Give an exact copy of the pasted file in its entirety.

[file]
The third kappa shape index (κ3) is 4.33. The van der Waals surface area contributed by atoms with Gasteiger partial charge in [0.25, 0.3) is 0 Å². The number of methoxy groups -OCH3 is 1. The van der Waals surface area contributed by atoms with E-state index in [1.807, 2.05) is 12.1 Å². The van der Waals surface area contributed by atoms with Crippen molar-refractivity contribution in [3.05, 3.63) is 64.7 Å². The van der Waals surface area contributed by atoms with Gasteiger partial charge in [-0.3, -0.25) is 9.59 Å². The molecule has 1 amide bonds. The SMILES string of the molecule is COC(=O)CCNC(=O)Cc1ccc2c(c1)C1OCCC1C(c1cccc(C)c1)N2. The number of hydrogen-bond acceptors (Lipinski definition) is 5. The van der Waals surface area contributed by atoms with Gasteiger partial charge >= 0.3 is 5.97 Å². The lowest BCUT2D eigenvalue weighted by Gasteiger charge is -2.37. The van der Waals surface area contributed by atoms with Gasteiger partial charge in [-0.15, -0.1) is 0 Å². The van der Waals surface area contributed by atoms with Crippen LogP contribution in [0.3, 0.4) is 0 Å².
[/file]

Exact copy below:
The third kappa shape index (κ3) is 4.33. The van der Waals surface area contributed by atoms with Gasteiger partial charge in [0.25, 0.3) is 0 Å². The number of methoxy groups -OCH3 is 1. The van der Waals surface area contributed by atoms with E-state index in [1.807, 2.05) is 12.1 Å². The van der Waals surface area contributed by atoms with Crippen molar-refractivity contribution in [3.05, 3.63) is 64.7 Å². The van der Waals surface area contributed by atoms with Gasteiger partial charge in [-0.3, -0.25) is 9.59 Å². The molecule has 1 amide bonds. The SMILES string of the molecule is COC(=O)CCNC(=O)Cc1ccc2c(c1)C1OCCC1C(c1cccc(C)c1)N2. The number of hydrogen-bond acceptors (Lipinski definition) is 5. The van der Waals surface area contributed by atoms with Gasteiger partial charge >= 0.3 is 5.97 Å². The lowest BCUT2D eigenvalue weighted by Gasteiger charge is -2.37. The van der Waals surface area contributed by atoms with Gasteiger partial charge in [-0.15, -0.1) is 0 Å². The van der Waals surface area contributed by atoms with Crippen LogP contribution in [0.3, 0.4) is 0 Å².